In summary, we found that the number of gaming platforms used associates with higher odds of being obese, while platform preference and weekend gaming time associates with the odds of fulfilling physical activity recommendations. Further research on gaming and health in adults would benefit from extensive, longitudinal studies to facilitate the examination of prospective associations between gaming characteristics and clinical outcomes, as well as using objective measurements of physical activity using accelerometers. Given the popularity of gaming among both adults and children, there is a need to better understand the relationship between gaming and health outcomes so as to determine strategies to potentially use gaming to help improve physical wellness.
We would like to thank the Indiana University School of Public Health - Bloomington for providing funding for this project.
Conflicts of Interest
Multimedia Appendix 1
Baseline characteristics of the study population (n=292).PDF File (Adobe PDF File), 79KB
Multimedia Appendix 2
Means (SD) and N (%) of characteristics by the number of platforms played.PDF File (Adobe PDF File), 66KB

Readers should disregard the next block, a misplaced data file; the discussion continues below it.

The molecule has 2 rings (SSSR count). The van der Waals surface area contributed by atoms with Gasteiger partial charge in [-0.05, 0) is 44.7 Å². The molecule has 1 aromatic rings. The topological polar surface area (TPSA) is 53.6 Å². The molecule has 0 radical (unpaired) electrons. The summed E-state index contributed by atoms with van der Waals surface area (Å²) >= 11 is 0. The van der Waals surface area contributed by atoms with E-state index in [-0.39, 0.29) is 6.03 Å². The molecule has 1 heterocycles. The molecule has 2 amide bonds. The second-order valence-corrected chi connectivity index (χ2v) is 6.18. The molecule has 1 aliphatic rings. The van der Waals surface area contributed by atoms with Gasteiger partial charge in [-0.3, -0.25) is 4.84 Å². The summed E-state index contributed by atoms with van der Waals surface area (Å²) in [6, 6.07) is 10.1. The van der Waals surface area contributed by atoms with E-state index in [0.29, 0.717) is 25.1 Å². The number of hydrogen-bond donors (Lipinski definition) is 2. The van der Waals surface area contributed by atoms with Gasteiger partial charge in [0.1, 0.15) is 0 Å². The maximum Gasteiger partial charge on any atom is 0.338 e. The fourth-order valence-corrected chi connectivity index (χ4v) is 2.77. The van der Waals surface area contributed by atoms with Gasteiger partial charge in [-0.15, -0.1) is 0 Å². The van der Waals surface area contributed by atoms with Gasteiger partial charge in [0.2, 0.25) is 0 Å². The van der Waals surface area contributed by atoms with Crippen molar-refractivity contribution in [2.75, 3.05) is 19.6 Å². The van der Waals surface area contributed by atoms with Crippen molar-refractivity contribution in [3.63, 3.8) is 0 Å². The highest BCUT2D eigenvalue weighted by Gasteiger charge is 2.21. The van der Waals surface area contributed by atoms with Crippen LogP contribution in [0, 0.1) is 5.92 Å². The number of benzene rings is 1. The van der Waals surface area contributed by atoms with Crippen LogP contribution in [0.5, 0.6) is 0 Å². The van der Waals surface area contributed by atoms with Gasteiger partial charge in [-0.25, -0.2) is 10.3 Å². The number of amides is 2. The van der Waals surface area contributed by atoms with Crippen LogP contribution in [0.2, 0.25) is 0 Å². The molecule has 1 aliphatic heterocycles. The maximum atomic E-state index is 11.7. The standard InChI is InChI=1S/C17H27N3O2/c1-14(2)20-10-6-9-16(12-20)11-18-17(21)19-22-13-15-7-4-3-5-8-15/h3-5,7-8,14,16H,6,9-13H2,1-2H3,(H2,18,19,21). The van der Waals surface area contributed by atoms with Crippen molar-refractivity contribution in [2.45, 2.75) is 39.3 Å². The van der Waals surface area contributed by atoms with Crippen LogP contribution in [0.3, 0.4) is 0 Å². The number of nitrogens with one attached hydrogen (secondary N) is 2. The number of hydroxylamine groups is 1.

Multimedia Appendix 3
Associations of weekday gaming time with obesity, physical activity, and cardiovascular risk factors.PDF File (Adobe PDF File), 38KB
- U.S. Bureau of Labor Statistics. 2017. Average hours per day spent in selected leisure and sports activities by age URL: https://www.bls.gov/charts/american-time-use/activity-leisure.htm [WebCite Cache]
- Tremblay MS, Willms JD. Is the Canadian childhood obesity epidemic related to physical inactivity? Int J Obes Relat Metab Disord 2003 Sep;27(9):1100-1105. [CrossRef] [Medline]
- Stettler N, Signer TM, Suter PM. Electronic games and environmental factors associated with childhood obesity in Switzerland. Obes Res 2004 Jun;12(6):896-903 [FREE Full text] [CrossRef] [Medline]
- Biddiss E, Irwin J. Active video games to promote physical activity in children and youth: a systematic review. Arch Pediatr Adolesc Med 2010 Jul;164(7):664-672. [CrossRef] [Medline]
- Koivisto A, Merilampi S, Kiili K. Mobile exergames for preventing diseases related to childhood obesity. 2011 Oct 26 Presented at: The 4th International Symposium on Applied Sciences in BiomedicalCommunication Technologies. . ACM; 2011; Barcelona, Spain. [CrossRef]